Kallas Remarks by Steve Kallas

Not surprisingly, the Yankees are off to a wonderful 7-3 start and are in first place in the ultra-tough A.L. East. Even more impressive, they did it by winning series from the Red Sox, the Rays and the always-tough-on-the-Yankees Angels. After losing two of the toughest, clutch lefties ever, Hideki Matsui and Johnny Damon, the Yankees seem to have not missed a beat – they are well on their way to another playoff berth and World Series appearance.

Or are they?


All the alleged experts who attributed Mark Teixeira’s great turnaround after a miserable start in 2009 to the return of A-Rod into the Yankee line-up didn’t know what they were talking about. It had virtually nothing to do with A-Rod. If you knew what you were talking about last year (that is, that Teixeira is (historically) a notoriously poor starter in April with or without protection in the line-up), you wouldn’t be shocked by Teixeira’s slow start this year.

The problem this year, with A-Rod batting behind Teixeira from Day 1, is that Teixeira’s not cold, he’s frigid. Batting under .100 has to at least give the Yankees pause. But it says here, even though this start is worse than cold, Teixeira will do what Teixeira does – become an excellent hitter/RBI man. Teixeira is a guy who must pray it’s going to be May rather than April from the get-go. To his credit, of course, no excuses (and look what the Yankees have done while he is in his offensive – not defensive – funk).


Maybe you could argue that part of Teixeira’s slump is due to a lack of production from his “protection,” A-Rod. That would be unfair, of course, because A-Rod is still A-Rod and ten games isn’t going to change that.

But say what you want, A-Rod has no homers in ten games. And while that is too small a sample to get worried about and one would expect that A-Rod will bust out of it sooner rather than later, maybe these are tiny chinks in the Yankee armor.

Of course, the flip side of that is that, without much offensive contribution from their two best offensive players, the Yankees are still in first and rolling over their toughest opponents. But questions remain and they can’t possibly be answered until the playoffs.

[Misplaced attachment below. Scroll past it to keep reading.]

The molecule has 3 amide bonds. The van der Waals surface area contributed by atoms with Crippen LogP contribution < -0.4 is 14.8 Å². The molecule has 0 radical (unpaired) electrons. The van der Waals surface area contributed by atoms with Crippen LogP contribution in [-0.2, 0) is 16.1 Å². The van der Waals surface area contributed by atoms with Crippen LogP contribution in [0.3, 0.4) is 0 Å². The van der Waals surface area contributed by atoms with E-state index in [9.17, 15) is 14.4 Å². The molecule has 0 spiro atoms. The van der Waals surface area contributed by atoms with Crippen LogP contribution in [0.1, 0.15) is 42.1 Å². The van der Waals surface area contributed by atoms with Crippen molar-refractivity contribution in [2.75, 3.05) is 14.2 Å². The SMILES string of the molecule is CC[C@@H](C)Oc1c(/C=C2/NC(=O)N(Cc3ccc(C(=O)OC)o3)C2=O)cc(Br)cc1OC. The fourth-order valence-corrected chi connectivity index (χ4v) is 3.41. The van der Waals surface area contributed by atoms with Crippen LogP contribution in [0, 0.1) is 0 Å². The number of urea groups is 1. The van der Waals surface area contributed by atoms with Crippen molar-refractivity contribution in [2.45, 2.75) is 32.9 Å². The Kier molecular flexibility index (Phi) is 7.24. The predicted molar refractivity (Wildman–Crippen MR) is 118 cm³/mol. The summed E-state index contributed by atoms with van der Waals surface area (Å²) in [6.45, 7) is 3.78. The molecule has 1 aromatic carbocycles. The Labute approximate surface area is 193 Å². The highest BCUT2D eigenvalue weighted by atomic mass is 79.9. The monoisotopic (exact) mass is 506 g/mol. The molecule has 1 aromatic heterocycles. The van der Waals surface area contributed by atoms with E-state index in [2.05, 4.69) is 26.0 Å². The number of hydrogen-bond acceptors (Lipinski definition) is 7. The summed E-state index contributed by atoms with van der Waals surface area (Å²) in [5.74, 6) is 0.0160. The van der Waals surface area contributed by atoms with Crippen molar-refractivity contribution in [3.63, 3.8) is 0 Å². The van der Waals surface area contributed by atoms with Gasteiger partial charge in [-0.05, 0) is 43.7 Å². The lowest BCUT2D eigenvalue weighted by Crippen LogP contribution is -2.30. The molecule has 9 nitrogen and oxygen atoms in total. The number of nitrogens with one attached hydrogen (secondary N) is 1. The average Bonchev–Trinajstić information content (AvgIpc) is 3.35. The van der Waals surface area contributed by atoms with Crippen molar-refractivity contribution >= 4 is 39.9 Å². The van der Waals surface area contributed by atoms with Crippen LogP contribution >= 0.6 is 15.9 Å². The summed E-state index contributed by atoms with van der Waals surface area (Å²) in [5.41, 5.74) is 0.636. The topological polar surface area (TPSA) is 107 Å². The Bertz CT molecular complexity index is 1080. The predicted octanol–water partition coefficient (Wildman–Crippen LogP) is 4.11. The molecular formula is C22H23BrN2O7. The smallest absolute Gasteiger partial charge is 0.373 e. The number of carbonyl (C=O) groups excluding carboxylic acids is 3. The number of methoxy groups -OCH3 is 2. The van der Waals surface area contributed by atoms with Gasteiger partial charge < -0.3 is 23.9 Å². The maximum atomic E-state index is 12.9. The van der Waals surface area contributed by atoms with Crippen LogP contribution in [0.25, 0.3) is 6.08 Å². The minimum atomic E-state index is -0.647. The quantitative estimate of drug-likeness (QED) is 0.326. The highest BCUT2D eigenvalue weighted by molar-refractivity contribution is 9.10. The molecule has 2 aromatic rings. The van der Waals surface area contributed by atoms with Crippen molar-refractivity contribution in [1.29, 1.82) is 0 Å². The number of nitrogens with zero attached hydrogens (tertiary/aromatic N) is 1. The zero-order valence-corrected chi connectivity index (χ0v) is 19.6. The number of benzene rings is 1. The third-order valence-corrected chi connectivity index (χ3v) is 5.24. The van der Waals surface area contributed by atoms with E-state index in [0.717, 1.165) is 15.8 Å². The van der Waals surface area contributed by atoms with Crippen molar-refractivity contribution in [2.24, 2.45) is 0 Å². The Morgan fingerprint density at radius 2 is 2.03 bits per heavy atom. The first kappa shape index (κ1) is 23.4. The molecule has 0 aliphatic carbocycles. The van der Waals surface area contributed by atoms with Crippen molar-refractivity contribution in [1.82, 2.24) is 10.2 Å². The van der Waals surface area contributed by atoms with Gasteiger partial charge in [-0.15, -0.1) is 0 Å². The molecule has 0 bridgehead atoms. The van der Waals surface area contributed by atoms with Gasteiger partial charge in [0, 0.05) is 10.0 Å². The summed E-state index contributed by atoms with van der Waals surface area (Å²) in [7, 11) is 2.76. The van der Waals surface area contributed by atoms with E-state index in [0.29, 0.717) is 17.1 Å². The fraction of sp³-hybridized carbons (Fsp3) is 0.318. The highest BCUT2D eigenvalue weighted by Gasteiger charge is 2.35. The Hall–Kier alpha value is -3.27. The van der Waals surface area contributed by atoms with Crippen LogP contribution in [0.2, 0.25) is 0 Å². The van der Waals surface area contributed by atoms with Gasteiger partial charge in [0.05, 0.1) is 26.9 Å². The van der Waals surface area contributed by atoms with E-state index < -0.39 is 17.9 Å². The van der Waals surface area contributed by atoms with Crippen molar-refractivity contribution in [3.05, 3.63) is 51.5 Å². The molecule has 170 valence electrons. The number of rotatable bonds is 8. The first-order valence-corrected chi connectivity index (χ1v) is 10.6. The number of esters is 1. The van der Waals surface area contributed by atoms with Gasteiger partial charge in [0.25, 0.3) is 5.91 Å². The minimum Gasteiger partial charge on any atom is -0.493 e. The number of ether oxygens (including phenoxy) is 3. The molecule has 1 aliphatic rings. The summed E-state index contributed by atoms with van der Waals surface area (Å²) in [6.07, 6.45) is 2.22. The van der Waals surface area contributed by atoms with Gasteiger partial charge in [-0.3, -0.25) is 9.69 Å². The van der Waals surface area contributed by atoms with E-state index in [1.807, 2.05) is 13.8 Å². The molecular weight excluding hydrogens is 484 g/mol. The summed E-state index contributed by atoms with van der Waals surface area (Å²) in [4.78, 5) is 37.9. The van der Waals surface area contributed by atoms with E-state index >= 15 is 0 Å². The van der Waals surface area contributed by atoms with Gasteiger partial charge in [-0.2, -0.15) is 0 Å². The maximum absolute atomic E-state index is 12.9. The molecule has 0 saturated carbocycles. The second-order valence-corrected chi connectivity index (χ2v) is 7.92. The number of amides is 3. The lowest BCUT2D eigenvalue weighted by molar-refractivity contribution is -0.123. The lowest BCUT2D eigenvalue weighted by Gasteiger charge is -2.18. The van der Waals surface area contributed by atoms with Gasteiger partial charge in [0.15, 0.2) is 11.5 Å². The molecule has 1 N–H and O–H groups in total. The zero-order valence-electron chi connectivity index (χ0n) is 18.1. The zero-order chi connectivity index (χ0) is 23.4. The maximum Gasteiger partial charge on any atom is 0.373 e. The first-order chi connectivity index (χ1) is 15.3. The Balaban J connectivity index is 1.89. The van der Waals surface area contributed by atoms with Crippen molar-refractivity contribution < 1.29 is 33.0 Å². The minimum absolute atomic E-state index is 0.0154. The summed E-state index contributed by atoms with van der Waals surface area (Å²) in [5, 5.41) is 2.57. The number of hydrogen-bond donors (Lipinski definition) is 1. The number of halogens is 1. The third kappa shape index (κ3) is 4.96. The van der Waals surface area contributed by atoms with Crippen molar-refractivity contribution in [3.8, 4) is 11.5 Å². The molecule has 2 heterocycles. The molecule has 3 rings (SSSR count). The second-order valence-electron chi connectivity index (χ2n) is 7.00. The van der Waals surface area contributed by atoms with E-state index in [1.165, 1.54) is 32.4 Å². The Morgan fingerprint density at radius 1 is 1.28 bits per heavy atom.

The “but” still remains: how will the Yankees replace the clutchness and lefty-on-lefty talent of Hideki Matsui and Johnny Damon IN THE PLAYOFFS? Of course, no matter what happens during the regular season, that question can’t be answered, by definition, until the playoffs.

How’s Curtis Granderson doing? Well, he’s doing great overall and his numbers against lefties are OK in a small sample: 4-15, one triple, .267 against lefties. Better than his .183 against lefties in 2009 or his .211 against lefties lifetime.

But the questions remain and there are two of them: Can he do it against lefties IN THE PLAYOFFS and can he hit in general in the clutch in the playoffs? Nobody knows.

The other part of the “but” is Nick Johnson. Hitting under .200 but with an OBP of .432 (astounding!), there are a lot of “buts” with Nick. Can he stay healthy? If the Yankees let Matsui go (remember, he only signed with the Angels for $6.5 million) because they wanted to “free up” the DH for Posada and once-in-a-while for Teixeira, A-Rod, Jeter, you fill in the blank, how is it that Johnson is now essentially viewed as a full-time DH?

It’s preposterous, but that’s where we are.


Well, the Yankees are off to a great start and, with their excellent pitching staff, seem like a cinch to make the playoffs. But questions still abound. It will just be a number of months until they can possibly be answered.

© Copyright 2010 by Steve Kallas.  All rights reserved.

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